Ex-Secret Service agent ‘not surprised’ about White House cocaine incident
By The Citizen on July 14, 2023
Former Secret Service agent Evy Poumpouras said Thursday she’s not surprised cocaine was able to get into the White House, a day after the Secret Service ended its investigation into the situation with no suspect.
“I’m not surprised because when we did the White House tours — and I was especially on the East Wing side — we would have people who would put in for tours and … because we would do a criminal check on people, and there were times, Kaitlan, that people would hit, they would be warrants out for their arrests. And so we would know John Doe is coming in for a tour, he’s got a warrant in for his arrest,” Poumpouras told CNN’s Kaitlan Collins.
She said the agency would then call the area looking for the person and help with people’s arrests.
“So I am not surprised,” she added.
Poumpouras noted that staff and tours came through the same entrance and suggested protocol should be changed to separate the entrances so there is one for staff and one for tour guests.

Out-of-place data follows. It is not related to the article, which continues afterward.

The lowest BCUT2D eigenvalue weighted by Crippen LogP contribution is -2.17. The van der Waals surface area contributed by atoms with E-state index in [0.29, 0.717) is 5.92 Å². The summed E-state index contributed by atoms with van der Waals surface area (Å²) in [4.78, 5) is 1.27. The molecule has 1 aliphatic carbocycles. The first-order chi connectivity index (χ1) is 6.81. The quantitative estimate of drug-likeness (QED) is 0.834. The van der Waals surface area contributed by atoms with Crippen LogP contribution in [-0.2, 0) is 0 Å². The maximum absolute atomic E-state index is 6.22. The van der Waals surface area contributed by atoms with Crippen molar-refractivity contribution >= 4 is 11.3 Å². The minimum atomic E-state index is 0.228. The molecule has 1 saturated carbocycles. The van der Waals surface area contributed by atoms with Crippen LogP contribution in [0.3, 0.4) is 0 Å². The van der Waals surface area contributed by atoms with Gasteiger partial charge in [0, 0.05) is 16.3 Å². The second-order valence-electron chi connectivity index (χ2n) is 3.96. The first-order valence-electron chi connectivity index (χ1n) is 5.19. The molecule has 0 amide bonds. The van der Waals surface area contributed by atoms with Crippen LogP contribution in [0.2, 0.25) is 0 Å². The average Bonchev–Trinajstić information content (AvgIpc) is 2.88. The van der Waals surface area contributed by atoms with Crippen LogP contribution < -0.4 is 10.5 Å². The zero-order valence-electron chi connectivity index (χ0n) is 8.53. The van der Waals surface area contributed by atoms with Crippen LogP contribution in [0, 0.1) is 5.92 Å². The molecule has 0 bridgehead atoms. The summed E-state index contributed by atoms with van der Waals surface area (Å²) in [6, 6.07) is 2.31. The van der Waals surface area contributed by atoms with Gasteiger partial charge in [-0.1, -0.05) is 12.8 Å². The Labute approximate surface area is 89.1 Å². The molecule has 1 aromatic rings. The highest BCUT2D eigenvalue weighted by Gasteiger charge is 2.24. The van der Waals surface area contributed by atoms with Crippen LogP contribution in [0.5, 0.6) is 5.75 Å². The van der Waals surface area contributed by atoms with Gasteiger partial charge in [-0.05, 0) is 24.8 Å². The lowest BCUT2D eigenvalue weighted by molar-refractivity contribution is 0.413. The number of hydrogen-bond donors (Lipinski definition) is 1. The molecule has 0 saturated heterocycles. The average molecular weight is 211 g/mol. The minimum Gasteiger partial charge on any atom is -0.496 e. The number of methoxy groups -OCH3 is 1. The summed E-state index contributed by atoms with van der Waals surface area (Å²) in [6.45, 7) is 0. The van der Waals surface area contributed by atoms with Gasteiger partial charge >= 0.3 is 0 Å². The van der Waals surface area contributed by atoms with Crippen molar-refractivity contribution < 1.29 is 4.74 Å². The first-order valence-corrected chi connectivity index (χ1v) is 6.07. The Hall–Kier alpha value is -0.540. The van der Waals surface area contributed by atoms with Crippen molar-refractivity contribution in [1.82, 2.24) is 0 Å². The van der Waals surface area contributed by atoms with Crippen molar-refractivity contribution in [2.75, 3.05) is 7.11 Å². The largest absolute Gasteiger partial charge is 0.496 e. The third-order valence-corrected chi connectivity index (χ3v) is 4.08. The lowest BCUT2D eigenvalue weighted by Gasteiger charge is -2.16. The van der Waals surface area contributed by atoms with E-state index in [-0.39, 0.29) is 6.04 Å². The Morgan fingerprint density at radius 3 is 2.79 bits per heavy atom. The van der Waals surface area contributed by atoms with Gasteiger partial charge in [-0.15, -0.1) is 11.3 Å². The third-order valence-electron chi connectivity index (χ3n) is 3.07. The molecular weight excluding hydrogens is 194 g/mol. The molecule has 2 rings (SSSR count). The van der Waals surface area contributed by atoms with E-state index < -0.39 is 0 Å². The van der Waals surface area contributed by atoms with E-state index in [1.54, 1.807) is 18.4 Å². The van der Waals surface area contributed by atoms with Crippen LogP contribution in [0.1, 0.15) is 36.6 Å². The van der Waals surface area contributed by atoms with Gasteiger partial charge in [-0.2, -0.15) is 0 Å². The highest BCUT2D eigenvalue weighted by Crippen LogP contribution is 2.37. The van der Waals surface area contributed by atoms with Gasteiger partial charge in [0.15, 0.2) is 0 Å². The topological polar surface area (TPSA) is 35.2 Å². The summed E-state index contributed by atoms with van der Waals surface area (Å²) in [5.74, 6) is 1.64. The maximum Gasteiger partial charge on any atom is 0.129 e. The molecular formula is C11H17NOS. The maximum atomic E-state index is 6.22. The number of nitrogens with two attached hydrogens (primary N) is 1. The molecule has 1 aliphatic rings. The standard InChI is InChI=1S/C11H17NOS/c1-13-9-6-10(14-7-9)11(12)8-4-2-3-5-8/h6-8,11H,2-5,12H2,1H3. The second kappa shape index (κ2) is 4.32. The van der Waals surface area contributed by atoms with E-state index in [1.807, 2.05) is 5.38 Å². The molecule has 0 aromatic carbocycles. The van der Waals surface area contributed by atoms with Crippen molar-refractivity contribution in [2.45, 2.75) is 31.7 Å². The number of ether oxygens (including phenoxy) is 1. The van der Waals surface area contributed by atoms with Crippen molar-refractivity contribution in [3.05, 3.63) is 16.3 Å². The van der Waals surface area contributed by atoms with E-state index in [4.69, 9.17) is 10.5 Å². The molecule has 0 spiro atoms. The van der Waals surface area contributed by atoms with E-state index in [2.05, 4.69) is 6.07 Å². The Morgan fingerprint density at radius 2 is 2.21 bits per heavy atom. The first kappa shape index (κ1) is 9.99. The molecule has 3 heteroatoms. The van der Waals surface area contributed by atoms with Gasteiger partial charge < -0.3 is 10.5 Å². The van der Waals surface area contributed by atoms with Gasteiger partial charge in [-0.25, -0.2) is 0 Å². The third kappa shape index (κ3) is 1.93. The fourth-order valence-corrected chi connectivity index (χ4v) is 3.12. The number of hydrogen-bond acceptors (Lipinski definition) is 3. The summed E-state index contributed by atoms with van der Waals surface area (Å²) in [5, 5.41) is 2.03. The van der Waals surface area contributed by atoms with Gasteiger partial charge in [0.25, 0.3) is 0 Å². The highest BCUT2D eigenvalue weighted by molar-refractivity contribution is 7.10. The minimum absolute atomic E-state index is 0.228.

“I never thought the tours were a good idea. You’re bringing in people that, friends and family. It’s the White House, it’s the West Wing. I feel like an area like that should not be open to such a degree,” she said.
The cocaine was found in a lobby area of the West Wing off the West Executive Avenue entrance in an area where people deposit electronics and personal items before entering, the Secret Service told The Hill.
The Secret Service announced the end of its investigation Thursday into the discovery of cocaine, citing a lack of physical evidence. The cocaine was found July 2.
The Secret Service said the packaging of the cocaine underwent fingerprint and DNA testing, and there was no surveillance video footage that could provide a lead.
The end of the investigation has caused backlash from Republicans over potential security issues at the White House and lingering questions over who the drug belonged to.
Conservative media drew uncorroborated associations between the cocaine found and the president’s son Hunter Biden, who has had a history of drug use, despite the lack of any basis for a link and the fact that neither Hunter nor the president were at the White House on the day of the discovery. The family was at Camp David at the time.